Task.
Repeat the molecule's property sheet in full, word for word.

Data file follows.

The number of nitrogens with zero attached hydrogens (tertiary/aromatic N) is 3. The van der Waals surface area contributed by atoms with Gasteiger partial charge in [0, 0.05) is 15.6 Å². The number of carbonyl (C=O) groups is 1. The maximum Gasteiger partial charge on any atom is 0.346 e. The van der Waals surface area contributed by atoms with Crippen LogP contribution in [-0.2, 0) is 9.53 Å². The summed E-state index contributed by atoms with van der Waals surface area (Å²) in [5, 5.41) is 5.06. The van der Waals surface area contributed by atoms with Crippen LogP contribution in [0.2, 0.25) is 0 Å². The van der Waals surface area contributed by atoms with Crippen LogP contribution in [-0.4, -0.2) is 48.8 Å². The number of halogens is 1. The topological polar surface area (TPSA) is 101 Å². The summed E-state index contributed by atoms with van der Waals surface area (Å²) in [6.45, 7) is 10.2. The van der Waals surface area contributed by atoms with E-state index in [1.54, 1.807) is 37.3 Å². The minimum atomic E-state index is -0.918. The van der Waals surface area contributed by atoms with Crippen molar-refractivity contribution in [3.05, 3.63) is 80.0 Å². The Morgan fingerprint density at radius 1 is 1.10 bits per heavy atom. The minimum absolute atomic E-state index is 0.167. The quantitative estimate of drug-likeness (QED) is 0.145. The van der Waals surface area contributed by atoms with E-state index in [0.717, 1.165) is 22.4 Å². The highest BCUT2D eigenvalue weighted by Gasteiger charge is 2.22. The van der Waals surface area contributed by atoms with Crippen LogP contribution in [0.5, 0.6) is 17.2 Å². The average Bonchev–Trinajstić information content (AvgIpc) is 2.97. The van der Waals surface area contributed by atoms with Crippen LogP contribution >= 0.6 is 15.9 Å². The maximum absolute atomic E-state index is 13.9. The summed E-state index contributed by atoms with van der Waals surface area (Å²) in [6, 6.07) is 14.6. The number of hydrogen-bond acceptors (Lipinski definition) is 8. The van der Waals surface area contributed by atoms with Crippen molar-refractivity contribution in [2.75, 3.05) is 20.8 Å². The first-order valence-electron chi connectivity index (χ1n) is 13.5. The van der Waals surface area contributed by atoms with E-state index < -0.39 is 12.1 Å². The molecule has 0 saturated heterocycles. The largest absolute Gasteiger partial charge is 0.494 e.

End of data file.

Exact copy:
The number of nitrogens with zero attached hydrogens (tertiary/aromatic N) is 3. The van der Waals surface area contributed by atoms with Gasteiger partial charge in [0, 0.05) is 15.6 Å². The number of carbonyl (C=O) groups is 1. The maximum Gasteiger partial charge on any atom is 0.346 e. The van der Waals surface area contributed by atoms with Crippen LogP contribution in [-0.2, 0) is 9.53 Å². The summed E-state index contributed by atoms with van der Waals surface area (Å²) in [5, 5.41) is 5.06. The van der Waals surface area contributed by atoms with Crippen LogP contribution in [0.2, 0.25) is 0 Å². The van der Waals surface area contributed by atoms with Crippen LogP contribution in [-0.4, -0.2) is 48.8 Å². The number of halogens is 1. The topological polar surface area (TPSA) is 101 Å². The summed E-state index contributed by atoms with van der Waals surface area (Å²) in [6.45, 7) is 10.2. The van der Waals surface area contributed by atoms with E-state index in [1.54, 1.807) is 37.3 Å². The minimum atomic E-state index is -0.918. The van der Waals surface area contributed by atoms with Crippen molar-refractivity contribution in [3.05, 3.63) is 80.0 Å². The Morgan fingerprint density at radius 1 is 1.10 bits per heavy atom. The minimum absolute atomic E-state index is 0.167. The quantitative estimate of drug-likeness (QED) is 0.145. The van der Waals surface area contributed by atoms with E-state index in [0.717, 1.165) is 22.4 Å². The highest BCUT2D eigenvalue weighted by Gasteiger charge is 2.22. The van der Waals surface area contributed by atoms with Crippen LogP contribution in [0.5, 0.6) is 17.2 Å². The average Bonchev–Trinajstić information content (AvgIpc) is 2.97. The van der Waals surface area contributed by atoms with Crippen LogP contribution >= 0.6 is 15.9 Å². The maximum absolute atomic E-state index is 13.9. The summed E-state index contributed by atoms with van der Waals surface area (Å²) in [6, 6.07) is 14.6. The number of hydrogen-bond acceptors (Lipinski definition) is 8. The van der Waals surface area contributed by atoms with Crippen molar-refractivity contribution in [2.75, 3.05) is 20.8 Å². The first-order valence-electron chi connectivity index (χ1n) is 13.5. The van der Waals surface area contributed by atoms with E-state index < -0.39 is 12.1 Å². The molecule has 0 saturated heterocycles. The largest absolute Gasteiger partial charge is 0.494 e.